Monthly Archives: November 2016

Yarlington House

Stilt hedge of pleached Limes - © Heather Edwards/GAP Photos

Stilt hedge of pleached Limes – © Heather Edwards/GAP Photos

Yarlington House is an imposing red brick house in Somerset built in 1782. Owned by Carolyn and Charles de Salis.

Laburnum tunnel, leading to statue of Frances de Salis - © Heather Edwards/GAP Photos

Laburnum tunnel, leading to statue of Frances de Salis – © Heather Edwards/GAP Photos

Yarlington was once used as a home for evacuees in the war and boasts an original walled garden with glasshouse, dovecote, ha-ha with parkland views, Rose garden, Lily pond, pergola and Italianate sunken garden. Glorious busy in the Summer and well known for its’ numerous charity fairs, galas and weddings, this exposed garden is also transformed into a silent winter wonderland, when fragrant shrubs and evergreens are draped with frost.

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Broughton Grange in Winter

Parterre - Broughton Grange, Oxfordshire - © Abigail Rex/GAP Photos

Parterre – Broughton Grange, Oxfordshire – © Abigail Rex/GAP Photos

Broughton Grange has permanent structure making it interesting throughout the year.

Box parterre and decorative wooden obelisks in winter - Broughton Grange, Oxfordshire - © Abigail Rex/GAP Photos

Box parterre and decorative wooden obelisks in winter – Broughton Grange, Oxfordshire – © Abigail Rex/GAP Photos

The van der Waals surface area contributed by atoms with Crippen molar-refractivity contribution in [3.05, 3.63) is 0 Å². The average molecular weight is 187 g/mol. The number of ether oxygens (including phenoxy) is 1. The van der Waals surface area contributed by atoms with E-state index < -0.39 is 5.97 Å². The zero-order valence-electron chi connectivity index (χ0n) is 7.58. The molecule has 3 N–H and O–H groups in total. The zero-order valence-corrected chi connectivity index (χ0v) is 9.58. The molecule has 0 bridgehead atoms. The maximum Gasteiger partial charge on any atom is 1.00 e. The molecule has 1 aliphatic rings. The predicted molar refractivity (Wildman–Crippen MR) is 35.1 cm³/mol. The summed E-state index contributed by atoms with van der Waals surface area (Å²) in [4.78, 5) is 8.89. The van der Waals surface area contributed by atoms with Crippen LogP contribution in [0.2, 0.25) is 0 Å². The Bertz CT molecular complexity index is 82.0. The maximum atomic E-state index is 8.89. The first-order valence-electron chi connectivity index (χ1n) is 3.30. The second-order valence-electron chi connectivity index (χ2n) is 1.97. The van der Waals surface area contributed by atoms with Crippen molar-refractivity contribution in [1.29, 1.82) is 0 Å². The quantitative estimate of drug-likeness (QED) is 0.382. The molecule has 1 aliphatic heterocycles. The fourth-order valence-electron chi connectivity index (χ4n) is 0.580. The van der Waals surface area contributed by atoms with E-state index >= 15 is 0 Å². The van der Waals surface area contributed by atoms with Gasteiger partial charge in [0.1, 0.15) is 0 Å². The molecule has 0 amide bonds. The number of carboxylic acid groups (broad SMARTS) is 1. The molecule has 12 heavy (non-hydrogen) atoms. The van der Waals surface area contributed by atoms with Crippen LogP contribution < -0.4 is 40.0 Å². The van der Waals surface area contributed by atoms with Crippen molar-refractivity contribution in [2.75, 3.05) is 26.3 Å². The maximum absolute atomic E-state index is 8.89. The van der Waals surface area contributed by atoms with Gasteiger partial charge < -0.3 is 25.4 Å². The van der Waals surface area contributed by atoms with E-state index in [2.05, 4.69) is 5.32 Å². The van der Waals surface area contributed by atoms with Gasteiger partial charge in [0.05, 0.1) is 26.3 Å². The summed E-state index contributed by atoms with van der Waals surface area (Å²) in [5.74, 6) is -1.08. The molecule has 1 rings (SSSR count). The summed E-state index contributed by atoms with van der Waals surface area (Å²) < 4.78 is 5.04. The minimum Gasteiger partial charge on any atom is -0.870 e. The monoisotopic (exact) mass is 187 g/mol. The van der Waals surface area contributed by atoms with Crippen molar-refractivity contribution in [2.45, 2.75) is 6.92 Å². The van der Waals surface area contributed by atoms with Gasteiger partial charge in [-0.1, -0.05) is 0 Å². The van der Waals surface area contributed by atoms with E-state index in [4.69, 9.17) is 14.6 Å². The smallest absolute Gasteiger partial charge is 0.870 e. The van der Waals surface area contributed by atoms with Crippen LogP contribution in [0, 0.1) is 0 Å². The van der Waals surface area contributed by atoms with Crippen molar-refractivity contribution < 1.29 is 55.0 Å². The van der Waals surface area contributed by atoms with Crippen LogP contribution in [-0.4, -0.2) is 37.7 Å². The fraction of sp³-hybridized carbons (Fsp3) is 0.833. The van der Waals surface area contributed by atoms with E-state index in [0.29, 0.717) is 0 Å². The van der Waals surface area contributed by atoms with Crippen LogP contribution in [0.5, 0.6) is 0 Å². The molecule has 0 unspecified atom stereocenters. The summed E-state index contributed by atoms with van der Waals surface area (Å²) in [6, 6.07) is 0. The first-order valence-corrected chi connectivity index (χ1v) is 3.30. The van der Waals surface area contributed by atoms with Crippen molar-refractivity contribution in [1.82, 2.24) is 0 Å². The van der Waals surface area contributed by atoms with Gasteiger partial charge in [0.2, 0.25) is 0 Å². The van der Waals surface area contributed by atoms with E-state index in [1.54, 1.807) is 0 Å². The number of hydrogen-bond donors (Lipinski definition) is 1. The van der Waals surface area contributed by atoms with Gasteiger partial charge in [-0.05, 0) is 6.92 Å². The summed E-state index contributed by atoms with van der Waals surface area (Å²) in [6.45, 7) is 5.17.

Broughton Grange is full of evergreen topiary which has impressive permanent structure throughout the bare winter months. The hard landscaping, designed by Tom Stuart-Smith incorporates clipped Yew, a contemporary pool and rill, a knot garden, a parterre with obelisks. In the spring and summer months, the sedate feel of the garden is replaced by a blaze of colourful planting, which changes slightly every year.

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Winter Containers

Terracotta containers with winter planting. including Skimmia japonica 'Magic Marlot', Skimmia japonica, Cyclamen hederifolium, Erica 'George Rendall' and ornamental cabbage - © Nicola Stocken/GAP Photos

Terracotta containers with winter planting. including Skimmia japonica ‘Magic Marlot’, Skimmia japonica, Cyclamen hederifolium, Erica ‘George Rendall’ and ornamental cabbage – © Nicola Stocken/GAP Photos

Containers provide the most versatile way of creating eye-catching focal points that can be easily moved around, and changed with the seasons.

Container planting is infinitely adaptable and, the smaller the space, the larger a part it plays with larger pots, planted with evergreen, architectural plants, creating permanent features, visual punctuation marks that highlight key axises within a space. On the other hand, there are ephemeral displays that are regularly swapped over to ensure an unbroken succession of colour throughout the seasons.

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